School is out! This is a transition time for anyone that has children. Children are less structured, at home longer, and staying up later!!  How can we make the summer enjoyable for everyone? Let the WLBPA lend a hand. We want to help you balance your time with family and your continuing responsibilities at home and work. Embrace the technology!! Whatever your thoughts might be on kids using technology, it is here to stay. Rather…it is here to continue growing…rapidly. A picture circulated on my Facebook feed showing a group of children at a restaurant, all quietly using an electronic tool with headphones, sitting and waiting for their food. I was a little shocked at the back-lash I saw in the comments section.  People were outraged that the family wasn’t enjoying the time “together” by interacting face-to-face. Honestly, I have no idea what this family looks like while out to dinner on a regular basis or how they interact with each other in life. What I can say is…WHATEVER WORKS! (If memory serves, there was a debate circulating not long ago about barring children from certain restaurants.) That said, we wanted to compile a list of the best FREE sites for kids. Whether you are at a restaurant, looking to boost learning over the summer, trying to teach your children to become comfortable with technology and proper internet use, or just need a moment of peace, you should find something here.  These sites are educational, safe, and FREEEEEE: Prongo (pre-K through middle school) Childtopia (pre-K to 6) FunSchool (pre-K through Grade 6) Karooba (Grades 3 and up) Funbrain (Grades K through 8) Discovery.com’s Games (Grades 3 and up) Sheppard Software (All Ages) National Geographic Channel’s Games Site (Grades 3 and up) PrimaryGames (Grades K through 6) Educational Games on NobelPrize.org (Grades 6 and up + Higher Ed) Power My Learning (Grades K-12 and based on common core) Learning Games For Kids (Grades 1-8) QuizHub (Grades K-12 and iPad compatible) Orsinal PBS Kids Go (PreK-6) Knowledge Adventure Games (Grades K-12) Room Recess (Grades K-5) Play Kids Games (Grades K-8) FitBrains (all ages) ABCya (Grades K-5) Starfall (Grades Pre-K-5) Sesame Street (Grades Pre-K-5) CSI Web Adventures (Middle and up) Arcademics (Grades 1-5) The Problems Site (Grades 5 and up) History.com...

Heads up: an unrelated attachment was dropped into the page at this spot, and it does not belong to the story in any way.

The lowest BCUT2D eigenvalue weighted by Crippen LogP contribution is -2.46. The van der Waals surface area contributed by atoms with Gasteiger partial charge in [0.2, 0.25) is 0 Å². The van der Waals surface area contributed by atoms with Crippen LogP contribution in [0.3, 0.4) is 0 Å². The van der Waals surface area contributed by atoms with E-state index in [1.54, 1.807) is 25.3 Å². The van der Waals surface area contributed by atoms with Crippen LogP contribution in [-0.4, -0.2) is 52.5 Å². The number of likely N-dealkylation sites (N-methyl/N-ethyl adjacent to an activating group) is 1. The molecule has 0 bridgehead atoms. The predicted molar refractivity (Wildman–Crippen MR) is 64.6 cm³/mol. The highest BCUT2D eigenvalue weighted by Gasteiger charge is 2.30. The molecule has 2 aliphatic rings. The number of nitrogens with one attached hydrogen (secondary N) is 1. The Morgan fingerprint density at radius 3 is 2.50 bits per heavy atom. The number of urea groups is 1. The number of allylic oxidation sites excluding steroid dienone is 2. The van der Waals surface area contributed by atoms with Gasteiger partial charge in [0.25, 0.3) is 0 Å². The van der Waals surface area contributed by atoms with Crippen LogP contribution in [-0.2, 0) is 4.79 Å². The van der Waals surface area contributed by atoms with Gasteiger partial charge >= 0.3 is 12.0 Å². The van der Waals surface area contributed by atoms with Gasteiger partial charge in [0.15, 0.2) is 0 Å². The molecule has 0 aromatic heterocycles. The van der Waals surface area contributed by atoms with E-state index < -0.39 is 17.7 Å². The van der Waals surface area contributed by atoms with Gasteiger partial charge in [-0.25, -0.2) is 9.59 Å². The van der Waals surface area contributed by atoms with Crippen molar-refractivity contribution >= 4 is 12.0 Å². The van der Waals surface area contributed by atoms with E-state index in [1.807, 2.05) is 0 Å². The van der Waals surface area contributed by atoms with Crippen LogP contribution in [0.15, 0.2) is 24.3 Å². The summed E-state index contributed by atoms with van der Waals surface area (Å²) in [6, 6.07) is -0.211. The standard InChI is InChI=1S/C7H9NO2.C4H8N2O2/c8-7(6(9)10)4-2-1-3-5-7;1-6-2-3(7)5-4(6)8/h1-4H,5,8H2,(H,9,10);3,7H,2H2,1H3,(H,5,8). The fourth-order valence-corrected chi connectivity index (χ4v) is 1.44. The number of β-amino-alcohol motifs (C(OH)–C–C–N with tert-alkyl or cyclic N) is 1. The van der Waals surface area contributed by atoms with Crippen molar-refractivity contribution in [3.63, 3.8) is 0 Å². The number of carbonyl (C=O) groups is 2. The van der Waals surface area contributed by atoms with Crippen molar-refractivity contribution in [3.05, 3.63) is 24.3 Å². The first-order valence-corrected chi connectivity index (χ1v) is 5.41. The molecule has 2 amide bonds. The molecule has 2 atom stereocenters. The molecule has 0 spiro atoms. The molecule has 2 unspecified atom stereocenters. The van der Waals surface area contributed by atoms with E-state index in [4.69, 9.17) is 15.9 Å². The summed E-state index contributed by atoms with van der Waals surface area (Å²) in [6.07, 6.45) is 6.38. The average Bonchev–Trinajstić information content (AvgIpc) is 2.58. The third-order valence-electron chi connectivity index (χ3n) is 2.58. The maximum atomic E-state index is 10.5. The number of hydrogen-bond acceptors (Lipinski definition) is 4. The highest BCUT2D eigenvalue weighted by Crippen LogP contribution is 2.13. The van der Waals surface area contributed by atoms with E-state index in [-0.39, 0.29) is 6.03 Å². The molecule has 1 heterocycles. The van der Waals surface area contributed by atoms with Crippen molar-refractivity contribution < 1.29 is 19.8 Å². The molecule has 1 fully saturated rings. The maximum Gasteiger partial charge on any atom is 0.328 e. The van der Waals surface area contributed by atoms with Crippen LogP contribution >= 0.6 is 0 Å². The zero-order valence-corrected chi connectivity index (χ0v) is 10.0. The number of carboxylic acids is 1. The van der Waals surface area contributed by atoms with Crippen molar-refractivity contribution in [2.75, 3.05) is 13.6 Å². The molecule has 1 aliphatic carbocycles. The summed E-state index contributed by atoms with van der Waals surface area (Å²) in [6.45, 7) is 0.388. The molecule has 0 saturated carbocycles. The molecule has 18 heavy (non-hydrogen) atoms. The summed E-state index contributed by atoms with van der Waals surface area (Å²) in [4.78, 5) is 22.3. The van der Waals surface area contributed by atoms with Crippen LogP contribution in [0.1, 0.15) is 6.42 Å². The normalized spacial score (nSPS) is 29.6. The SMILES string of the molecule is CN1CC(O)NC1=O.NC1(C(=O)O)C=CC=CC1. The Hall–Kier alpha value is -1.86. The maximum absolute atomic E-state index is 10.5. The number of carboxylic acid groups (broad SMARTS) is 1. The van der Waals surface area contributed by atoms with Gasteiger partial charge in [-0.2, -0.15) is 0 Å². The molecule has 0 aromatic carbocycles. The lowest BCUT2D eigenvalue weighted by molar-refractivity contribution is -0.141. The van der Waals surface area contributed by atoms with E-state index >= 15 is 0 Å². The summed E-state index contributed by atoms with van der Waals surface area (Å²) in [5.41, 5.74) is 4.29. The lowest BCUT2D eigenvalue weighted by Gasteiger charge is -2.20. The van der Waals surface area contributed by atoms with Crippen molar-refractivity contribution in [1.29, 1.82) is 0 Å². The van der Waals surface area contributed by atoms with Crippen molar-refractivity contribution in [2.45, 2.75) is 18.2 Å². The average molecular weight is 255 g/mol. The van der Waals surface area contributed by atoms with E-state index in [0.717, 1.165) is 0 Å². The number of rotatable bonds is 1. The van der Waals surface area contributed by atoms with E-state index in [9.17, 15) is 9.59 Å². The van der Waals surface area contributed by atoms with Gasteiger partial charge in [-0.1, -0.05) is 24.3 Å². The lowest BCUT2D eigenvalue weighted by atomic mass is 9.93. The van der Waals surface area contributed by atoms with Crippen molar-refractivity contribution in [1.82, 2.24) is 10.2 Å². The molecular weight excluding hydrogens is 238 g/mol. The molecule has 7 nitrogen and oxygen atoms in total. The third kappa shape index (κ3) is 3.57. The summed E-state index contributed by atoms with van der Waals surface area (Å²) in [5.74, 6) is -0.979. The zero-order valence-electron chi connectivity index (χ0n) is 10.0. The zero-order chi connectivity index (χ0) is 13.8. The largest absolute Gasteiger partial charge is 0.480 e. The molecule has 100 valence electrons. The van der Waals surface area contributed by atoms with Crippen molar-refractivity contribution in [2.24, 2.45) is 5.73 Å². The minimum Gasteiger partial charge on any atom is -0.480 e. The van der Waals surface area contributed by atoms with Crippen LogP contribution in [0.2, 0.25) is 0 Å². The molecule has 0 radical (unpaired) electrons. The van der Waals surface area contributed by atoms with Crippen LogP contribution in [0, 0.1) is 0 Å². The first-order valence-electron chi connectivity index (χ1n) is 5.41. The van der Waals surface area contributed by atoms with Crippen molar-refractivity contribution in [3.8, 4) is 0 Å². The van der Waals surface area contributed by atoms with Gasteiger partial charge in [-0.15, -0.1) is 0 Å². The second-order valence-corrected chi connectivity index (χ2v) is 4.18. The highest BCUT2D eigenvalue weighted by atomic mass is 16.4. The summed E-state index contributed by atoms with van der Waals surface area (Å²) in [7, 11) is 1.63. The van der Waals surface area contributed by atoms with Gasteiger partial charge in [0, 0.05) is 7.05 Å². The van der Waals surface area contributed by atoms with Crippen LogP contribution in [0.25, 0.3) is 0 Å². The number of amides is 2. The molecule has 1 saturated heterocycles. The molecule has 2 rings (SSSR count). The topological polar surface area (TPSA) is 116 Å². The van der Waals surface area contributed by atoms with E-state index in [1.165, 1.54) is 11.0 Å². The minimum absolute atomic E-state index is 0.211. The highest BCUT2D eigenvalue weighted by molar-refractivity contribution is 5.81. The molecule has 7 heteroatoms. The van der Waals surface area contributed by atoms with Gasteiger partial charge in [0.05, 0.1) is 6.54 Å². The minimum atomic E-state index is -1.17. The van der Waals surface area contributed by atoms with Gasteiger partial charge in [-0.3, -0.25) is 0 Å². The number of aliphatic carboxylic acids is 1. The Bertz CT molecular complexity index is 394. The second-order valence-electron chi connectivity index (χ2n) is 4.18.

The Greatest Generation: A Reflection For Father’s Day

The Greatest Generation: A Reflection For Father’s Day

Jun 12, 2014

By Mo Breden The older I get, the more I appreciate the man my father was. He perplexed me as a child, I could never quite figure him out, but with each passing year, who he was, as a person was gradually revealed to me. He was so tough as we were growing up. We were a wild bunch, the four of us, his children, and I see now that someone had to be feared, and he was that person. I had seen him happy and I’d seen him angry and all I knew was that I never wanted to be the focus of his anger, not just because of the consequences, but because I didn’t want to disappoint him. I carried those feelings into my adulthood. His military service aboard a United States Navy Destroyer in the Pacific during WWII was a source of great pride for him. His pride, he transferred to us by instilling love of country, respect for the flag and what it represents, and the sacrifices that are made every day, in every generation to maintain our freedom. He never considered himself special, or that what he did during WWII as being heroic, he would only say, “we just did what we had to do”, and they did. When I look at his picture from that time in history, I see a baby faced kid, but they all knew, in their hearts that the fate of the world was in their hands and you and I are the beneficiaries of his generation’s sacrifice. As my dad, he was stern, but I could always get a smile or a laugh out of him by doing something, usually sticking my tongue out at him and wiggling my fingers in my ears, for some reason this cracked him, up, even when he was annoyed with me. He made me feel that I was special, because I knew I was special to him. He gave me some advice that a daughter might not get from her father. When I was a teenager, being ravaged by acne, he advised me to keep my hands away from my face and to wash my hands and...

Know Your Value

Know Your Value

Jun 11, 2014

Simply take this second to focus on one of the many values you bring to the world. What is it? What skill or trait can you lock on to this second? Appreciate, nurture, and promote this trait. Let your understanding of your own value inform the decisions you make for the rest of the day. Maybe it will usher in the change you are looking for. If you have been feeling like your personal “well” has run dry, take this opportunity to appreciate your unique abilities. I ran across this quote in a charming book about simple pleasures in life–giving solid, actionable solutions to happy living. Immediately, I was reminded to fill my own “well” that has been running dry of late. Now that you’ve been thinking of your own value, take a second to refill someone else. Who can you email, call, or message (right now)? Remind someone of their value. Share this:RedditPinterestFacebookLinkedInTumblrTwitterGoogleEmailLike this:Like...